I suppose I could resent being dropped into such a massive historical conundrum, but it's better to see it as a challenge. Blind participation, or hand-wringing, are wasted energy and a helluva way to waste a life.

Anyway, my thanks to Ron for alerting folks to this book. I plan to download it soon for my reading pleasure.
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Re: New Book: Peak Oil: Apocalyptic Environmentalism...

Unread postby Loki » Wed 21 Oct 2015, 21:14:04

Sounds interesting, in the highly unlikely event my tiny town's library gets it, I'll read it. The library of the last tiny town I lived in had a peak oil poster on the wall and multiple PO books---obviously a "peakist" on staff.

If his exploration of the practices and beliefs of the ‘Peakists’ is cause for worry, it isn’t because of how they view fossil fuels or its environmental impact. It’s in the largely individual response of peak oil advocates to what is of necessity a collective problem.

It may be "of necessity a collective problem," but the total absence of collective action on the fossil fuel problem necessitates individual action. Hopefully the author addresses this and it's not just a point and snicker look at those silly survivalists.

And it's peak oiler or doomer, not "peakist" :badgrin:
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Re: New Book: Peak Oil: Apocalyptic Environmentalism...

Unread postby Apneaman » Wed 21 Oct 2015, 22:23:40

This is the type of shit I have been predicting is just as likely to happen as anything. Apes is crazy mofo's. 7.4 billion apes and growing, so we could see many different types of coalitions forming and acting out from apocalyptic warrior Christians to eco revenge anarchists to pacifist tree hugging suicide cults. Apes is nuts. Anyone ever read about the flagellants during the black death? American Indian Ghost Dancing? Nutty monkeys.

Post-Insurrectionary Revengism

Thoughts regarding political philosophy in the age of human extinction

Reaction, not Resistance.

"I generally refuse to debate to which degree our collective future is set in stone. Placing hypothetical situations at the forefront of political thought seems foolish to me, as none of us are clairvoyant. Hypothetically, if all fossil fuels were left in the ground, and no more were burned as of tomorrow, we might have a chance of survival as a species. Hypothetically, a solar storm could knock the grid offline, saving the natural world from further extirpation. Hypothetically, the powerful could adopt humane policies to reduce human suffering during ecological and industrial collapse. We know, however, that these are sordid fantasies. They are sordid because they detract from real suffering being visited upon the natural world everyday, and the suffering of those humans to which the apocalypse is not a distant future event, or a clever metaphor. For many people, the end of the world has arrived, in all of it's painful indifference to life, love, and any sense of fairness or equality. To paraphrase Orwell, if you want a vision of the future, look at the Democratic Republic of Congo.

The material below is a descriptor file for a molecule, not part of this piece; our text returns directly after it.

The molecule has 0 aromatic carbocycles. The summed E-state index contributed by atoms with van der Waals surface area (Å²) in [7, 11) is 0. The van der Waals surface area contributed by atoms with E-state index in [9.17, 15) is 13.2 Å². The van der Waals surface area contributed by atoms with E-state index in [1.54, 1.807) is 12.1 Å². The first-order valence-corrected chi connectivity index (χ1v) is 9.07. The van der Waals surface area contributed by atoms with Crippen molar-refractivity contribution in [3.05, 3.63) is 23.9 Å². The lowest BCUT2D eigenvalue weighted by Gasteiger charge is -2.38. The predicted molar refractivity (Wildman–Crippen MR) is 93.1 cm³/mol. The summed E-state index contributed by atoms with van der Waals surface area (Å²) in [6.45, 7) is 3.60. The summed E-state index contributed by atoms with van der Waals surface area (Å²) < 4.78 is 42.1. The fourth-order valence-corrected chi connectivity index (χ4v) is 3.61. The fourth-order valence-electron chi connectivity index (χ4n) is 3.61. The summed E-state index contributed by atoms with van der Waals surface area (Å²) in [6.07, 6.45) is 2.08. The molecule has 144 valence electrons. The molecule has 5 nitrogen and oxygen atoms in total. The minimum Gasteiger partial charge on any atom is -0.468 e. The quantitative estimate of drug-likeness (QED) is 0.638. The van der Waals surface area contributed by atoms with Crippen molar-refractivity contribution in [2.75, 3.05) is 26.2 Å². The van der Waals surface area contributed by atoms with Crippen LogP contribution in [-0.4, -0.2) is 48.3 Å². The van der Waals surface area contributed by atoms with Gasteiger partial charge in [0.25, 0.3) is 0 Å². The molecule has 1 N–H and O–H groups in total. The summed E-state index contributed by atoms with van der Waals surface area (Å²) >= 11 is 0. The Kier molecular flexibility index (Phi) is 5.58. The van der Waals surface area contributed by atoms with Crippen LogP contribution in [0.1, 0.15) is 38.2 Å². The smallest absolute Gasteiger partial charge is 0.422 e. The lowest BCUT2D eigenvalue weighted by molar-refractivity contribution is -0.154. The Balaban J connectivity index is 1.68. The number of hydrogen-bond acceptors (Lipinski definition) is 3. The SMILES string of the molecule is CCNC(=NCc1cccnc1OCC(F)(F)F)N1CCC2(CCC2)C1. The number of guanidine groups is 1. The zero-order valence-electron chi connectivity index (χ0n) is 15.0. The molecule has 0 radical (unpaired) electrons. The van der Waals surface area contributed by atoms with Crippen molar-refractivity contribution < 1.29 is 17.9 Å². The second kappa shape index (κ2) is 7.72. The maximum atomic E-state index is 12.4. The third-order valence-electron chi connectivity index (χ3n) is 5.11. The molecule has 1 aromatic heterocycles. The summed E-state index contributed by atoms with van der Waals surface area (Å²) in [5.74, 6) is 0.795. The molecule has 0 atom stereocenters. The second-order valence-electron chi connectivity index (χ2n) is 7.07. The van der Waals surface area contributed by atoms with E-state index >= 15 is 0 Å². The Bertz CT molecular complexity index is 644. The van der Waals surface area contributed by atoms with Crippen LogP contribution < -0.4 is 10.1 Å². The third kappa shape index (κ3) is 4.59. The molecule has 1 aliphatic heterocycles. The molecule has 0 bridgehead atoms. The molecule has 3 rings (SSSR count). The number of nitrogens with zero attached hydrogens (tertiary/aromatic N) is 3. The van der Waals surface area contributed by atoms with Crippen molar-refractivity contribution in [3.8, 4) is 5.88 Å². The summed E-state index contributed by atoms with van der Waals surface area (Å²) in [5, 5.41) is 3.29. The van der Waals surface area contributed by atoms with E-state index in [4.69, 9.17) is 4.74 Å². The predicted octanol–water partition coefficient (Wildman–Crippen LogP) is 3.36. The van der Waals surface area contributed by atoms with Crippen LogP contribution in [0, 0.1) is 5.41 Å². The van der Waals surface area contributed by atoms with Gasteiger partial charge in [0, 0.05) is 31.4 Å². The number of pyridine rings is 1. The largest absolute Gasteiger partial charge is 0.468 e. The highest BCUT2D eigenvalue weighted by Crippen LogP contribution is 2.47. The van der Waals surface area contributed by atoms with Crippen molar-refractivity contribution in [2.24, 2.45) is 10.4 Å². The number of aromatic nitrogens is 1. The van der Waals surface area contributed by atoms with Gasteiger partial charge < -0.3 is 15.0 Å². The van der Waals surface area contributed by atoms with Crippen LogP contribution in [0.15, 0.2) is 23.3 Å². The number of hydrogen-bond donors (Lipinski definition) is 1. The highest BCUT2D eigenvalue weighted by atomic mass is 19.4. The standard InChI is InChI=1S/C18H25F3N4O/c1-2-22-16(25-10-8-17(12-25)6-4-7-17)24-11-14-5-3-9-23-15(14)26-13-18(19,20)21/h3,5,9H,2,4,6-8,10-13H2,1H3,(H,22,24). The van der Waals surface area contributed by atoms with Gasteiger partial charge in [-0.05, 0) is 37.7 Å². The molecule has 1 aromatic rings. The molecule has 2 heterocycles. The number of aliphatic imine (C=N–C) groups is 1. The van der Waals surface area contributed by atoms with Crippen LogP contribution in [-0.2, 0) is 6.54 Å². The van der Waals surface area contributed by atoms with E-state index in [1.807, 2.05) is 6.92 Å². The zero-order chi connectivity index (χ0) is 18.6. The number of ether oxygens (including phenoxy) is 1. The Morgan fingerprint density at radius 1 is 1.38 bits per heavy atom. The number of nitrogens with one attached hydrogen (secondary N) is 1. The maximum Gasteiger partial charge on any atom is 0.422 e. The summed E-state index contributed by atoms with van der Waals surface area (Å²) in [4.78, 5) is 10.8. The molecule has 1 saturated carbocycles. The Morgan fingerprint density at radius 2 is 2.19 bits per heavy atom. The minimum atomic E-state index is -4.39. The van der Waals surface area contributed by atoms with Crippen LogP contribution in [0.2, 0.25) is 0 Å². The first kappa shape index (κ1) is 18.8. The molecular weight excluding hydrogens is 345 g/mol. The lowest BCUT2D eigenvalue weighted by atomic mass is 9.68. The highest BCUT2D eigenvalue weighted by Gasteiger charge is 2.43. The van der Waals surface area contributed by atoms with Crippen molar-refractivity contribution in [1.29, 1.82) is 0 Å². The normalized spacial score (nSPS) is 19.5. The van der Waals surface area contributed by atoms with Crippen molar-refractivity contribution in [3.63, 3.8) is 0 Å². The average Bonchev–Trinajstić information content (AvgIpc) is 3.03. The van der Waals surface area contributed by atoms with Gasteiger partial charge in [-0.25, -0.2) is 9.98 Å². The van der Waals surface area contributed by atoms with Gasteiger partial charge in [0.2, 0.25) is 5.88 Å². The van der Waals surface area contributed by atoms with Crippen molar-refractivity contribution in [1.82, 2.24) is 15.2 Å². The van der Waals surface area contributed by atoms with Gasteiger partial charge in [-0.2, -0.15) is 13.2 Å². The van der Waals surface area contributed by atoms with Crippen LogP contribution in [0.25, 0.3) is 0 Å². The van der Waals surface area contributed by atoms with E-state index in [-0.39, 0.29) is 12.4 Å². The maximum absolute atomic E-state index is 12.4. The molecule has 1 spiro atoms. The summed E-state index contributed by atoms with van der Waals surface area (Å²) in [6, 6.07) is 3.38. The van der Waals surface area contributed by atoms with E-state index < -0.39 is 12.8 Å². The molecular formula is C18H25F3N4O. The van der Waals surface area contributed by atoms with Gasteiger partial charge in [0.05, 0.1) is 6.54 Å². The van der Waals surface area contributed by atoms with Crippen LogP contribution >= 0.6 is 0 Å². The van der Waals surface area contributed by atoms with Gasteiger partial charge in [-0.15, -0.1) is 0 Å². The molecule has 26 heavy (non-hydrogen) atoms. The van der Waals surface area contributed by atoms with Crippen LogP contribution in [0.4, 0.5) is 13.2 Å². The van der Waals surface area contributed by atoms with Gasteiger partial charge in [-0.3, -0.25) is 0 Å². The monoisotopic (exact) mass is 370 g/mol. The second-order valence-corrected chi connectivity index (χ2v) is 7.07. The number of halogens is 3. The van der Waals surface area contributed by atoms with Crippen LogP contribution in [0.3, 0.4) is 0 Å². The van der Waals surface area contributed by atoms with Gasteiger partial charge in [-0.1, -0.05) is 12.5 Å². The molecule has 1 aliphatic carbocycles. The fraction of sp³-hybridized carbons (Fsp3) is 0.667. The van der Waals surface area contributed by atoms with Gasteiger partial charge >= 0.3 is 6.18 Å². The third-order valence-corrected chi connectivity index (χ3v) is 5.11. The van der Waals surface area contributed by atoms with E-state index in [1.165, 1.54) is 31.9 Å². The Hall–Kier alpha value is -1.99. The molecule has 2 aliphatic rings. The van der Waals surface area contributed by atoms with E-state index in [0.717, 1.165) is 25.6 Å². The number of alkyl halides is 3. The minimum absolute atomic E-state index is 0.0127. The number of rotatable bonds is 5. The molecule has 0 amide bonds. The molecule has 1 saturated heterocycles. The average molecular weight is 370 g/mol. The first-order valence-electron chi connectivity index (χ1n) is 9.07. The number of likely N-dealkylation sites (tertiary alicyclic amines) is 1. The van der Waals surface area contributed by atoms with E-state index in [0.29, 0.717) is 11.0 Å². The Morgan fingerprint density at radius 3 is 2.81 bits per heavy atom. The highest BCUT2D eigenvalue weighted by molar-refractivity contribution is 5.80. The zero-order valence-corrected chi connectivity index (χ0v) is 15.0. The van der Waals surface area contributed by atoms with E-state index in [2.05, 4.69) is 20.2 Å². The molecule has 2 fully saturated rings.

I've taken this to mean that our politics must necessarily be reaction based. There will be no better tomorrow, no salvation, no retribution or justice. There will be pain, a pain that we will not be able to alleviate, only react to in the interim, before our inevitable untimely deaths. For these reasons I consider political philosophies that seek to create a better world outdated, and I feel we are forced to adopt a reaction based politic.
Reactive politics do not have constraints, they do not adhere to a specific goal, they are unique to the individual, and are therefore indomitable. For each individual with a reactive politics, there is the potential for action. Reactive politics can not be defeated, for it has no desire to win, indeed, winning is seen as impossible, and abstract to the point of protecting civilization from it's enemies. Revolt, for the reactive individual, is for it's own sake. Reactive politics cannot be coopted, they exist only in the moment of action. When wild animals, and wild humans kill civilization's emissaries, they are engaging in reactive politics. The killing is not meant to culminate into a revolution, nor is it based in an ideology, but is a reaction to an immediate threat. Humans engage in reactive politics even when all hope is lost, as was the case during the Warsaw Ghetto uprising. They chose to die in their own terms, despite the knowledge that their deaths were certain. Over this century, as more and more communities come to see that hope is lost to head off climate change, reactivity will become a common form of radical politics, and the powerful will have much more to fear."

http://postinsurrectionaryrevengism.blogspot.ca/
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Re: New Book: Peak Oil: Apocalyptic Environmentalism...

Unread postby GHung » Wed 21 Oct 2015, 22:24:38

Loki said; "It may be "of necessity a collective problem," but the total absence of collective action on the fossil fuel problem necessitates individual action. "